As you didn't define the ReplicaSet and the Pods in the YAML file, but they're child objects of the deployment, Octopus shows them for you as well.

Octopus UI showing the deployed resources

Step 5: Understanding the settings

Now you've seen how the Kubernetes Object Status feature works, I revisit the configuration settings and explain how to configure them for your use case.

Whenever a new project is created, the Kubernetes Object Status option is enabled by default, Check that Kubernetes objects are running successfully.

If you're re-configuring a project you created before the release of this feature, the Kubernetes Object Status check won't be enabled until you enable it manually.

Kubernetes object status check options

You can also configure 2 options:

  • Step timeout

This timeout is the total time allowed for all Kubernetes objects in the action to deploy. If any resources defined in this step are not in a successful state by the end of this timeout period, the step stops executing and gets marked as failed. You can disable this timeout if you don't want to set a time limit.

  • Wait for Jobs to complete during deployment

You find this option if the step you're deploying supports Kubernetes Jobs. This includes the Deploy raw Kubernetes YAML step, and the Deploy Kubernetes containers step with Jobs as the resource type.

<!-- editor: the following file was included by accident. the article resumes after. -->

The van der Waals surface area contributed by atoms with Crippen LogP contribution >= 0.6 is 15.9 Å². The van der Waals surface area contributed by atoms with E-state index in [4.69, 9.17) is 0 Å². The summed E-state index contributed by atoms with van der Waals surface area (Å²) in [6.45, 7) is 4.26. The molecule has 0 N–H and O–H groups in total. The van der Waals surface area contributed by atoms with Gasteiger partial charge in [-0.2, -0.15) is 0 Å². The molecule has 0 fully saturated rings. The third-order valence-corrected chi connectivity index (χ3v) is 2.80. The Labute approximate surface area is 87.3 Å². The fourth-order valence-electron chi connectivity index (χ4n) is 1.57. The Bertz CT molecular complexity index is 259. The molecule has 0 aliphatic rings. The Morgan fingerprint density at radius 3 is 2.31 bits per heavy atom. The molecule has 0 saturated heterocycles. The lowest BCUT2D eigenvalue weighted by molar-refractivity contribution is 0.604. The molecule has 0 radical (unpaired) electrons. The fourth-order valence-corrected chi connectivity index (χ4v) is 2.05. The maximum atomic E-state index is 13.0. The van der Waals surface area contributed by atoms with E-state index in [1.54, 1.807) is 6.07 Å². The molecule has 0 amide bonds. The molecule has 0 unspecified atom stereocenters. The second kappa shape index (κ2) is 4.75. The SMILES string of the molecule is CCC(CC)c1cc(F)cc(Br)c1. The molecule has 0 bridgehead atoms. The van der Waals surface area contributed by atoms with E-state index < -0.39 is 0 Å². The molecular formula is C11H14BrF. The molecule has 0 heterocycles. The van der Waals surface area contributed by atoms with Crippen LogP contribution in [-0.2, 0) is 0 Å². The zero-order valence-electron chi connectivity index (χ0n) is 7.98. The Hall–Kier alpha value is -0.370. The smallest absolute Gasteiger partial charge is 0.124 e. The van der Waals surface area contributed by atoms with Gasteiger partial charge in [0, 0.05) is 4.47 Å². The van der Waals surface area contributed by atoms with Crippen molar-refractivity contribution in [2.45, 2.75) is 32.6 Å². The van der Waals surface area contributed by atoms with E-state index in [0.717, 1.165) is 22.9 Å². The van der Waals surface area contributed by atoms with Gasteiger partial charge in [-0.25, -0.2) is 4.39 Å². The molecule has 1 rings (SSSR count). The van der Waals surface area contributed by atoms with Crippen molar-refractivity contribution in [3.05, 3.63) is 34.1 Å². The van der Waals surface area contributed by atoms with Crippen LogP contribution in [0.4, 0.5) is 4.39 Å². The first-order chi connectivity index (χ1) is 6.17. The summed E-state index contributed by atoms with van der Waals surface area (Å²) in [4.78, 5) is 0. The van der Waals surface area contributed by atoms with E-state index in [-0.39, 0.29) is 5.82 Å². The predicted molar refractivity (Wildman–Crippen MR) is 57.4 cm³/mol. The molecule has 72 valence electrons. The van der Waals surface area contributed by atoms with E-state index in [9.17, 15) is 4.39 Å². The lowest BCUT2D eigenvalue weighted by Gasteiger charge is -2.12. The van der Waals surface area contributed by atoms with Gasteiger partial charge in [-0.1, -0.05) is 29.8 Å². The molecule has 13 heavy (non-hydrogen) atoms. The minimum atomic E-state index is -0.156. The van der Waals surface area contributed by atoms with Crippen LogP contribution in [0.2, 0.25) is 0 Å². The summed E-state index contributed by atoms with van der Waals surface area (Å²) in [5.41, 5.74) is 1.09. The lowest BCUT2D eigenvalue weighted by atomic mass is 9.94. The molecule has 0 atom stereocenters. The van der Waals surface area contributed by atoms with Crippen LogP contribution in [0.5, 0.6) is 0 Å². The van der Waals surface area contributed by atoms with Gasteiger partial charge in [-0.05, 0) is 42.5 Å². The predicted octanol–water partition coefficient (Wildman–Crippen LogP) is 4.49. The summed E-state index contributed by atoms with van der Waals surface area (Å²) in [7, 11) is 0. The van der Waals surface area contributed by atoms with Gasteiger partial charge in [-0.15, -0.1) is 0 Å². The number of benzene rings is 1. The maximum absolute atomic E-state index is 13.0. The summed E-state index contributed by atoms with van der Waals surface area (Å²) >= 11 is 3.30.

When you check this option, Octopus waits for Kubernetes Jobs created in the deployment to complete or fail before finishing this step. Otherwise, Octopus treats Jobs as successful as soon as they're created without waiting for their execution.

By default, this option is unchecked. This is compatible with the current behavior, which doesn't wait for Jobs to execute.


This feature is helpful for Kubernetes deployments, but there are some caveats worth calling out.

  1. The KUBERNETES OBJECT STATUS tab only updates during the deployment process. After the deployment succeeds or fails, Octopus does not do further checks for the deployed resources. Any later updates to those objects, performed manually or by another deployment, won't be reflected in the table.

  2. If you're deploying with a Deploy Kubernetes containers step, the option Wait for the deployment to succeed lets you wait until the deployment is complete. This option is not compatible with the Kubernetes Object Status feature because it uses the kubectl rollout status command. We don't recommend this option for new deployments. We recommend you use the Kubernetes Object Status feature for new deployments instead.

  3. We do not support object status checks on resources deployed via the Upgrade a Helm chart step. We also do not support checks on deployments configured with a blue/green strategy. However, we plan to add support for these soon.


The Kubernetes Object Status feature provides live updates during the deployment process for the Kubernetes objects being deployed.

It provides you with greater visibility, gives you more confidence that your deployment is running, and helps you detect and identify errors in the deployment as early as possible.

We'd love feedback on this feature while we continue to refine it. If you're an Octopus Cloud customer, you can register for the early access preview (EAP) available now. Register for the Kubernetes Object Status EAP.

Happy deployments!